The Universal Addressability of Dumb Things

The idea of inanimate objects seemingly coming to life and even predicting our thoughts is a frankly terrifying proposition, but a poignant one which will be explored by Turner Prize-winning artist Mark Leckey as part of  upcoming Liverpool exhibition The Universal Addressability of Dumb Things.

Miroslav Tichy, Homade Camera, courtesy foundation Tichy Ocean

Source: Roman Buxbaum

Miroslav Tichy, Homade Camera, courtesy foundation Tichy Ocean

Organisers say, ‘As modern technology becomes ever more sophisticated and pervasive, objects communicate with us: phones talk back, refrigerators suggest recipes and websites anticipate our desires.’

Leckey, who is curating the exhibition, discovers things aren’t so dumb after all, as he, and several other artists explore that liminal space between virtual and real.

A version of Temple Grandin's Squeeze/Hug Machine
A version of Temple Grandin’s Squeeze/Hug Machine

It chimes with the phrase ‘internet of things’, a term being banded about with abandon these days.

Although definitions vary, think connected inanimate objects – we are talking about things that connect to each other or the internet at large – and things that can connect with us like never before.

A version of Temple Grandin's Squeeze/Hug Machine
A version of Temple Grandin’s Squeeze/Hug Machine

It was a talking point at Vegas tech show CES last month and in more explorative way, will be addressed by  artists Thomas Bayrle, Louise Bourgeois, William Blake, Prunella Clough, Jim Shaw and Tøyen in Liverpool next week.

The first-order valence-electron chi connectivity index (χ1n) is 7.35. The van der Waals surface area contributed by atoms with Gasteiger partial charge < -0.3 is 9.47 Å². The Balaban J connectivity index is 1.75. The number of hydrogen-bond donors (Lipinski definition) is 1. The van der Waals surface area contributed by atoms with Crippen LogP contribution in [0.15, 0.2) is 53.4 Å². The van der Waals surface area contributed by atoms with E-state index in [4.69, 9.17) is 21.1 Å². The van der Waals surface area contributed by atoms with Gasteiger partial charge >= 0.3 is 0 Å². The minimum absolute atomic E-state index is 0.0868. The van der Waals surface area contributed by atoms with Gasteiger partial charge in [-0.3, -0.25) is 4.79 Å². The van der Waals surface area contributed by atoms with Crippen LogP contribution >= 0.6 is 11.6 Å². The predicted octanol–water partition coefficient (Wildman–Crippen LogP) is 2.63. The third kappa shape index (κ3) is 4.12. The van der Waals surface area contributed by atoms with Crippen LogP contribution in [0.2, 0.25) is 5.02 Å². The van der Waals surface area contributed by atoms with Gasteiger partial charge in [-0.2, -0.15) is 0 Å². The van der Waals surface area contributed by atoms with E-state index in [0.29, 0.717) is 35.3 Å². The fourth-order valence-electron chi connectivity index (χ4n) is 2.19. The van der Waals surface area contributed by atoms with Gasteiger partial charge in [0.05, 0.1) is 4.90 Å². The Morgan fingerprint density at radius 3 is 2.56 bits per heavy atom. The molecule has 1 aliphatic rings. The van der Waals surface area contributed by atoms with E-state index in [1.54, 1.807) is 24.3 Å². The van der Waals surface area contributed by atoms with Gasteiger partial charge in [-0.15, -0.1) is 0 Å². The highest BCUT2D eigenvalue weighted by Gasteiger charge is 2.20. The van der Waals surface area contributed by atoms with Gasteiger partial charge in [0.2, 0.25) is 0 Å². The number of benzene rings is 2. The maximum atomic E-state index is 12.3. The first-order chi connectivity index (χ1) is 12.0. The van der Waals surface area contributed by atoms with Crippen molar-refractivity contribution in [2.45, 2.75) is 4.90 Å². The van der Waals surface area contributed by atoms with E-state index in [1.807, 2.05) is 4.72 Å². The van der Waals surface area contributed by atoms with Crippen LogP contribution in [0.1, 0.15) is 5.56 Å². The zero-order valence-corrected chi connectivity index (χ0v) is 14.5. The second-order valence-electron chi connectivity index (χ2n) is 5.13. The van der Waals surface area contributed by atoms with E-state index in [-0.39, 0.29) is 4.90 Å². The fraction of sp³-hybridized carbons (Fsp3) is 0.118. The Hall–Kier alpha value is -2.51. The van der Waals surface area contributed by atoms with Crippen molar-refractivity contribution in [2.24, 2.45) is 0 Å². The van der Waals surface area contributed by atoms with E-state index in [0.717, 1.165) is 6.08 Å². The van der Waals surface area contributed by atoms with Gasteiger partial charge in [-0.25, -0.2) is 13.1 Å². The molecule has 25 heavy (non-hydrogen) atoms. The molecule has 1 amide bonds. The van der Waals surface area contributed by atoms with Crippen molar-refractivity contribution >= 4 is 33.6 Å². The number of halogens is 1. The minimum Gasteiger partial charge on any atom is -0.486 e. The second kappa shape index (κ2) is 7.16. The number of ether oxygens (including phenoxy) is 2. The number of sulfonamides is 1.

Although this exhibition, rather then exploring an internet of things, is looking at what it calls ‘techno-animism’ – the inanimate coming to life.

Cyberman with Gargoyle
Cyberman with Gargoyle

We are promised archeological artifacts, contemporary artworks, and machines, joined up as a network of objects within the gallery.

These include a clay concept car, a medieval stone gargoyle, an Egyptian cat mummy, a 13th-century hand-shaped silver reliquary, a version of Temple Grandin’s Squeeze/Hug Machine (designed to calm hyper-sensitive persons), a mandrake root, the original bronze cast of the Lindow bog man’s reconstructed head, and a 1940s model of a cat used to demonstrate reflexes.

Elad Lassry, Devon Rex 2011 Courtesy of White Cube London and David Kordansky Gallery Los Angeles
Elad Lassry, Devon Rex 2011 Courtesy of White Cube London and David Kordansky Gallery Los Angeles

It probably won’t take much digital sorcery to bring these chilling objects to life.

Model of a cat to test reflexes

Source: Science Museum

Model of a cat to test reflexes

The Universal Addressability of Dumb Things: Curated by Mark Leckey, a Hayward Touring exhibition from Southbank Centre opens on 16 February and runs until 14 April 2013 at the Bluecoat, School Lane, Liverpool, L1 3BX

Latest articles